WA scientists develop new test for early detection of melanoma

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Scientists from Edith Cowan University (ECU) have developed the world's first blood test capable of detecting melanoma in its early stages.

The new test has the potential to save lives and save the health system millions of dollars.

The blood test was trialled on a total of 209 people, 105 of whom had melanoma, and picked up early stage melanoma in 81.5 per cent of cases.

The test works by detecting antibodies produced by the body in response to melanoma. The team at ECU examined 1,627 different antibodies and identified a combination of ten that are the most reliable in predicting the presence of melanoma.

The next step is a clinical trial to validate the findings. The scientists say the test could be available for clinical use in around three years.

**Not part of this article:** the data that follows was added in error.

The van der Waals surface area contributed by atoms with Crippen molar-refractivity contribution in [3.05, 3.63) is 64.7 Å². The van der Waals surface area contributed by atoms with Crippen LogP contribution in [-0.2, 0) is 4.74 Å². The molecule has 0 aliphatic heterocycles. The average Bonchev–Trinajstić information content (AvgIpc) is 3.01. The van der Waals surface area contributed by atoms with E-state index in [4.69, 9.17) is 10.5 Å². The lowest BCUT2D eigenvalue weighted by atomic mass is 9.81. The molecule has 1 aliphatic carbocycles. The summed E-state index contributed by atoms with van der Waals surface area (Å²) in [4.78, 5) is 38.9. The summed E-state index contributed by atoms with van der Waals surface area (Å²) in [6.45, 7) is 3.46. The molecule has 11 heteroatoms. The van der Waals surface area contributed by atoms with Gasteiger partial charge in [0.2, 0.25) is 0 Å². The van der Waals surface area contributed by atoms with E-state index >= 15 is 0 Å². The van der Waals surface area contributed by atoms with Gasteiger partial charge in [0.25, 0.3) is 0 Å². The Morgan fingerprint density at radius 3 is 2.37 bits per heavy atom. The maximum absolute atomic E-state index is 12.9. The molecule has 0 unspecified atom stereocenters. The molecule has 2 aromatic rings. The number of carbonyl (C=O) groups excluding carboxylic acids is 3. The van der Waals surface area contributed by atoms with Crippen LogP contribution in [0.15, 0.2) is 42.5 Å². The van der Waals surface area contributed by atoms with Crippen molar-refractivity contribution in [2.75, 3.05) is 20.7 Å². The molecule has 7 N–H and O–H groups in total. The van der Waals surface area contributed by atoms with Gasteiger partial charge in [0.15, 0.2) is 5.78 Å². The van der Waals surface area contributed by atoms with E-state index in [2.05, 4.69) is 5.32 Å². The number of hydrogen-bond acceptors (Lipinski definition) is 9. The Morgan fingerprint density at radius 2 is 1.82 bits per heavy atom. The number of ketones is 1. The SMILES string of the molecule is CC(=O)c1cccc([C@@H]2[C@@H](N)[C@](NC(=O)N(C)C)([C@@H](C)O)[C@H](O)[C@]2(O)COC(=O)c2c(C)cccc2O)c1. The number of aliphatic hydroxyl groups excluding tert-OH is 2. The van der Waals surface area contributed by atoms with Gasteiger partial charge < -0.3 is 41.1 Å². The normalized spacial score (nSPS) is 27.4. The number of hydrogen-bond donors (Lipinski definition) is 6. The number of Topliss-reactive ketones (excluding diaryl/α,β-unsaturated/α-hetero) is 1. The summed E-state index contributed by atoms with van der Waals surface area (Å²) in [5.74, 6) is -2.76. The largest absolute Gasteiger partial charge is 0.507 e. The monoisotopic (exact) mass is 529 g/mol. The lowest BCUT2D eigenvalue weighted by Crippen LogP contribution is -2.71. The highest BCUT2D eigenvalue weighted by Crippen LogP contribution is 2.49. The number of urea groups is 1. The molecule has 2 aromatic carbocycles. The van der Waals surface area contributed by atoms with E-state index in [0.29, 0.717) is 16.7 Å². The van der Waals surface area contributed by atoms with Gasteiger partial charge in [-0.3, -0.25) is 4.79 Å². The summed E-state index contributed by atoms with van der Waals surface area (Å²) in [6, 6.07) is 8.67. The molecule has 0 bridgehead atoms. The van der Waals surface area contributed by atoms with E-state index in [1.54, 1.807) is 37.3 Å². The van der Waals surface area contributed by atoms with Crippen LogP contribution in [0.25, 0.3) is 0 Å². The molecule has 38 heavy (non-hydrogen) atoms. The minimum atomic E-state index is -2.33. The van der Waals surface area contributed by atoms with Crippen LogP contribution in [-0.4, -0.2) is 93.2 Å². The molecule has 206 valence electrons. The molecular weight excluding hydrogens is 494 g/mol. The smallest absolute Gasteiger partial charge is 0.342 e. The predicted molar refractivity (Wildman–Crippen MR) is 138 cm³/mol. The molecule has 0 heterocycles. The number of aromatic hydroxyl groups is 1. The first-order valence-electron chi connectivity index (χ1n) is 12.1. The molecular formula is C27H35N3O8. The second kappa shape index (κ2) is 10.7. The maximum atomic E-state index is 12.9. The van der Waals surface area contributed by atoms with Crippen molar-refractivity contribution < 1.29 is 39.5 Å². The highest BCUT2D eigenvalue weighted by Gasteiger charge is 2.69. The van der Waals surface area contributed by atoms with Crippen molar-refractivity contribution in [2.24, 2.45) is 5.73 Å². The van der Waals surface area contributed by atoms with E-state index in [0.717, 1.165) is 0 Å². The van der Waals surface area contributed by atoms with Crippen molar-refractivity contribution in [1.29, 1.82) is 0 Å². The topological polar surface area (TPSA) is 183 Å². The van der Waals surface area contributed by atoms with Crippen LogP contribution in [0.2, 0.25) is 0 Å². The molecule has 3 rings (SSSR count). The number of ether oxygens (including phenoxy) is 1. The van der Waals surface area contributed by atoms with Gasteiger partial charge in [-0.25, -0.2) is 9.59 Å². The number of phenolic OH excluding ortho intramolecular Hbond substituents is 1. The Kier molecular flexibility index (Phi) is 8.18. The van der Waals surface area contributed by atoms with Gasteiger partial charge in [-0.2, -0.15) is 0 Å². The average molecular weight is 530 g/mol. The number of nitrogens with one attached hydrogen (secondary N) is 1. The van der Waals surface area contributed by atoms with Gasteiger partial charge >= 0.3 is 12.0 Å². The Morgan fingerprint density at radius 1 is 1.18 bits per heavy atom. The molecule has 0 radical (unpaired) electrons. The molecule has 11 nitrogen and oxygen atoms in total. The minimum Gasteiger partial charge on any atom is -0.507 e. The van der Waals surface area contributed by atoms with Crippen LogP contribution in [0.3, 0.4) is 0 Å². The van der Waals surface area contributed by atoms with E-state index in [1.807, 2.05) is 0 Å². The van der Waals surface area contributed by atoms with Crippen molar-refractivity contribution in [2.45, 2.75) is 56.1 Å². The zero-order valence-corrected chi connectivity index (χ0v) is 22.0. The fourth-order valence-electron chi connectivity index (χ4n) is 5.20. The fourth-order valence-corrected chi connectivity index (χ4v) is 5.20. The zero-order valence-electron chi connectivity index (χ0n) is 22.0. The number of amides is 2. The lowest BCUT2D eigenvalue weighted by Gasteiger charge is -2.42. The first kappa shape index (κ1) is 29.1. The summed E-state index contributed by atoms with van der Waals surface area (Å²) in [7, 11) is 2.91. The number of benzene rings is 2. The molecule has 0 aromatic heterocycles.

Survival rates for melanoma are between 90 and 95 per cent if the disease is detected early but if the cancer spreads survival rates drop to below 50 per cent.

Currently, melanomas are detected visually by clinicians, with any areas of concern biopsied. Three out of four biopsies return negative results. Biopsies are uncomfortable for patients and expensive - Australia spends $201 million annually, $73 million of which is accounted for by negative biopsies.